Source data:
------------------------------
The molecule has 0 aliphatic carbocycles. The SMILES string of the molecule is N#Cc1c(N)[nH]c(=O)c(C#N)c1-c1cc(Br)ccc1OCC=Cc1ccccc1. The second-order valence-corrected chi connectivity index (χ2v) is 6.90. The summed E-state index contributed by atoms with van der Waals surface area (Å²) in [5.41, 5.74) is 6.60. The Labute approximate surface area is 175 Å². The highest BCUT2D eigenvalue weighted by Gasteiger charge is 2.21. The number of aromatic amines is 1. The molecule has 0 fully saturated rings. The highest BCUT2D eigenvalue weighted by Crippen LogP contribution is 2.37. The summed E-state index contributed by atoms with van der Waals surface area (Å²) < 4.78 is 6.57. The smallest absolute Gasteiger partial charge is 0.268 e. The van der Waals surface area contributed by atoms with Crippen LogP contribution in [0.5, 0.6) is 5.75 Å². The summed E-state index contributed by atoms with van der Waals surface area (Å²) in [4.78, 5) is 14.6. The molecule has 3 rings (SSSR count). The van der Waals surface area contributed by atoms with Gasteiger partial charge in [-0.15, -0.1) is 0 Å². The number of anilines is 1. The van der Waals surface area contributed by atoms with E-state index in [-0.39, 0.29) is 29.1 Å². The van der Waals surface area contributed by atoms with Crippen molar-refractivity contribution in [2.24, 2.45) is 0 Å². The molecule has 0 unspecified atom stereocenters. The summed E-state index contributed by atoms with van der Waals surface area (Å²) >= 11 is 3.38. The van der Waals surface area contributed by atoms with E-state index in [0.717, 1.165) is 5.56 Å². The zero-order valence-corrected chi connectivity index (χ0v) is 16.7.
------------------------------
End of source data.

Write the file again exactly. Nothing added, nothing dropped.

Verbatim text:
The molecule has 0 aliphatic carbocycles. The SMILES string of the molecule is N#Cc1c(N)[nH]c(=O)c(C#N)c1-c1cc(Br)ccc1OCC=Cc1ccccc1. The second-order valence-corrected chi connectivity index (χ2v) is 6.90. The summed E-state index contributed by atoms with van der Waals surface area (Å²) in [5.41, 5.74) is 6.60. The Labute approximate surface area is 175 Å². The highest BCUT2D eigenvalue weighted by Gasteiger charge is 2.21. The number of aromatic amines is 1. The molecule has 0 fully saturated rings. The highest BCUT2D eigenvalue weighted by Crippen LogP contribution is 2.37. The summed E-state index contributed by atoms with van der Waals surface area (Å²) < 4.78 is 6.57. The smallest absolute Gasteiger partial charge is 0.268 e. The van der Waals surface area contributed by atoms with Crippen LogP contribution in [0.5, 0.6) is 5.75 Å². The summed E-state index contributed by atoms with van der Waals surface area (Å²) in [4.78, 5) is 14.6. The molecule has 3 rings (SSSR count). The van der Waals surface area contributed by atoms with Gasteiger partial charge in [-0.15, -0.1) is 0 Å². The number of anilines is 1. The van der Waals surface area contributed by atoms with E-state index in [-0.39, 0.29) is 29.1 Å². The van der Waals surface area contributed by atoms with Crippen molar-refractivity contribution in [2.24, 2.45) is 0 Å². The molecule has 0 unspecified atom stereocenters. The summed E-state index contributed by atoms with van der Waals surface area (Å²) >= 11 is 3.38. The van der Waals surface area contributed by atoms with E-state index in [0.717, 1.165) is 5.56 Å². The zero-order valence-corrected chi connectivity index (χ0v) is 16.7.